Jeff Gottfried touches up one of his wood sculptures at the Big Buzz Chainsaw Carving Festival in Chester last week.
by Stephen Seitz
CHESTER — About 30 chainsaw artists from all over the United States descended on Chester Oct. 6-12, to join the 6th annual Big Buzz Chainsaw Carving Festival, held on Route 103, south of the village.
“I’ve done these in the past,” said organizer Barre Pinske, who has a gallery of his work in Chester. “I started producing these festivals when I was 23 years old. I began the longest continuous festival in the United States, if not the world, in Tupper Lake, New York.”
Pinske said the success of the fall festival makes him think that one a year might not be enough.
“We could have a festival in the springtime,” he said. “I’d also like to get more artists to move to our area. There’s a lot of opportunity along this roadway.”
Visitors came from all over the region. Connecticut resident Mitch Sakoff said he was attending his first festival.
“I came here to see some friends,” he said, “and this is kind of cool and kind of fun. At first, we drove by, but then we came back to watch them, see what they were doing. It’s amazing to watch them work.”
Ann Marie Baron and her husband, Ray, of Westfield, Mass., said they were festival regulars. They’ve attended every festival, and left with a carving every time, she said.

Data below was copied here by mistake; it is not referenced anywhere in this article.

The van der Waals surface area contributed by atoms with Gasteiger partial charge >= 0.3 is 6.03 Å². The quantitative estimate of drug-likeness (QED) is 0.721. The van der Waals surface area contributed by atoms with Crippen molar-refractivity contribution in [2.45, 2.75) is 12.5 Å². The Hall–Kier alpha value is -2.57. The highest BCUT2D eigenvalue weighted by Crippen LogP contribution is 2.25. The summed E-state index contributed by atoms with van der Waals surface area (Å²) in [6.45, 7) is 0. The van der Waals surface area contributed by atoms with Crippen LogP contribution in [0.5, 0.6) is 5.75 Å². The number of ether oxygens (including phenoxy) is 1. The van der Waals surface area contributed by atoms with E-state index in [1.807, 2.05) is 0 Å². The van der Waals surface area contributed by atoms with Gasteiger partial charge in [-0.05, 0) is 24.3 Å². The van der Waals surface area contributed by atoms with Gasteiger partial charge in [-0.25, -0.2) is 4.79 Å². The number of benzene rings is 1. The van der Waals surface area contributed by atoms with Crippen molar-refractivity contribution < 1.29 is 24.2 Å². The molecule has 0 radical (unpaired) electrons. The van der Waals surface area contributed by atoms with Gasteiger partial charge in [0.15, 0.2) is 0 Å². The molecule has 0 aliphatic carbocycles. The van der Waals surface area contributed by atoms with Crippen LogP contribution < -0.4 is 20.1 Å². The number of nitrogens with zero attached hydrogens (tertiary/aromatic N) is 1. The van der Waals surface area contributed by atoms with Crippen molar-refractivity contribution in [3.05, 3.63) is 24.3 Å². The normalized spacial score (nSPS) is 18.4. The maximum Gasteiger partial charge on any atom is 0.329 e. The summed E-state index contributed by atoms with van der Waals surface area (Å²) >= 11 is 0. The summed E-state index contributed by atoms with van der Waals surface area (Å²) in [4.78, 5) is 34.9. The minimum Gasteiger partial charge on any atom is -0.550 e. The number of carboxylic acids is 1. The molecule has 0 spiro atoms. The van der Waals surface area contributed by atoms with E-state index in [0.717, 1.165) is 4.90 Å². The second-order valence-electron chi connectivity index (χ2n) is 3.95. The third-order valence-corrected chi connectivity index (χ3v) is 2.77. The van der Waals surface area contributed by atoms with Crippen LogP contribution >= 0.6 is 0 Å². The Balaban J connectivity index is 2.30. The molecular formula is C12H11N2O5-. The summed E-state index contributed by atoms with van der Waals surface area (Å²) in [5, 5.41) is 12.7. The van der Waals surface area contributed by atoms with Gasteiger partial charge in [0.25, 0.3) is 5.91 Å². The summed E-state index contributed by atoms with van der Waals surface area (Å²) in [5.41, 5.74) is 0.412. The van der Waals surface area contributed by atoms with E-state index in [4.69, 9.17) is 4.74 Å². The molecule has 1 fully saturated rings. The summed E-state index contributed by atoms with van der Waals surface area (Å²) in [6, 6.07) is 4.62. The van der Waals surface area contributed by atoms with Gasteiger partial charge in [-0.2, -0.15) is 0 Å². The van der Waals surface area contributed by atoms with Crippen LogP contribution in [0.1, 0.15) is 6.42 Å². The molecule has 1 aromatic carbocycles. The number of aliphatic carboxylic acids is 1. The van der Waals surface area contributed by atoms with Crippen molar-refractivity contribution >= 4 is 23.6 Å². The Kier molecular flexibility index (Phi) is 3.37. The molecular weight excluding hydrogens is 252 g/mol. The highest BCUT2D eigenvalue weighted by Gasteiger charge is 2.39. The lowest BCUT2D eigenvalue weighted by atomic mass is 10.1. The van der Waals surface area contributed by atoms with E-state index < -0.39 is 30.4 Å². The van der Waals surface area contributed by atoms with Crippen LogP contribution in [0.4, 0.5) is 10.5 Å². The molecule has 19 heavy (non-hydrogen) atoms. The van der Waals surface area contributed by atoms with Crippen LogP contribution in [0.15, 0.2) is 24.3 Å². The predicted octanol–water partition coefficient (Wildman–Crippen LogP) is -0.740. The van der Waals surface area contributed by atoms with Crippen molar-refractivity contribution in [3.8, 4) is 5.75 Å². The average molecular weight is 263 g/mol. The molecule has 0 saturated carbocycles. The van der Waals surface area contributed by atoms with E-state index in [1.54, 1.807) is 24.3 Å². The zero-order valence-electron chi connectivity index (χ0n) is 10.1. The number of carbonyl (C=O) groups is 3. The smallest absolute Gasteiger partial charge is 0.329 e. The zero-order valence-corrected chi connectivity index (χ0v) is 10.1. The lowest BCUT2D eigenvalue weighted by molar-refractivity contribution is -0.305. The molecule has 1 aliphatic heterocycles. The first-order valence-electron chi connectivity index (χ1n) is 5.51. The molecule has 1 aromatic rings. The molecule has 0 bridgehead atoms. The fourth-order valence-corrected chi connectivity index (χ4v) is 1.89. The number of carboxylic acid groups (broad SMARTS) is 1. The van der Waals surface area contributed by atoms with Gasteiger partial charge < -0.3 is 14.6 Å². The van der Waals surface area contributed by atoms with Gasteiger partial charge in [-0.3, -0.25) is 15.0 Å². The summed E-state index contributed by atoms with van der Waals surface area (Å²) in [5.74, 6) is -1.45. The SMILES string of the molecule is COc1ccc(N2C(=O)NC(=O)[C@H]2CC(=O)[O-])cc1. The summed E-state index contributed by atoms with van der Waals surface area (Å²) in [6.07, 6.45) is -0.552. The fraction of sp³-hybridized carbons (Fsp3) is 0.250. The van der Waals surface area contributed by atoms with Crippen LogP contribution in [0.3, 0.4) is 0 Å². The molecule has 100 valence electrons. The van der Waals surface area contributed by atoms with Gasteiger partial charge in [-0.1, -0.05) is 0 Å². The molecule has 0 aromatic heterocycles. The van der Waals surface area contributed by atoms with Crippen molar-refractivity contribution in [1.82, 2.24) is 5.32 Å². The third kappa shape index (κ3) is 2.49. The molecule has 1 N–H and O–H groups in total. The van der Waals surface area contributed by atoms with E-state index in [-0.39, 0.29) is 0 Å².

“They’re great artists,” said Ray Baron. “They always have things that you don’t normally get. I tell people at work about this.”
Ann Marie Baron said the sculptures liven up their property.
“We have a bear in the yard, and a wood spirit in a tree,” she said.
Asked if he might do a little carving of his own sometime, Ray Baron said, “I’m a wannabe. Maybe I’ll give it a try in retirement, or find some way to work in wood.”
Jeff Gottfried, of the Delaware River Woodcarving studio, is based in West Trenton, N.J. He specializes in marine carvings, various fish and other sea creatures. He said he learned about the Chester festival through his friendship with Pinske.
“I’ve known Barre for a long time,” he said. “I live on the Jersey Shore, and I carve in the summertime. All the people on the Shore have my stuff. People keep adding to their collections.”
Gottfried said he has always been a chainsaw artist, and he uses 15 different saws. Asked how he became a carver, he said, “You’ve just got to do it.”
Rich Koonz, of East Berne, N.Y., runs Paladin Projects. Koonz does a lot of custom carving work, including tables, benches, animals, and custom signs. He said he has been a chainsaw artist for eight years.
“I saw someone do it and I thought, ‘I can do that,’” he said.
Koonz said his preferred wood is white pine.
“It’s easy to carve,” he said. “With hard wood, you get a lot of cracks. With soft wood, you can seal the cracks up nicely and keep them to a minimum.”
Koonz said he was a regular at the Chester event.
“I go to four fairs every year,” he said. “I make most of my money at those four fairs. I do have repeat customers, but the fairs always move me around and I’m not in the same spot. ‘We’re glad we found you,’ they’ll say.”
Pinske said he has a larger vision for chainsaw art in Chester. His own studio, he said, is thriving.
“I’ve got so many commissions right now, I can’t get to my own work.” he said. “I got some money from economic development to buy my own CNC machine, so I can reproduce my work. I hope to create some jobs down the road.”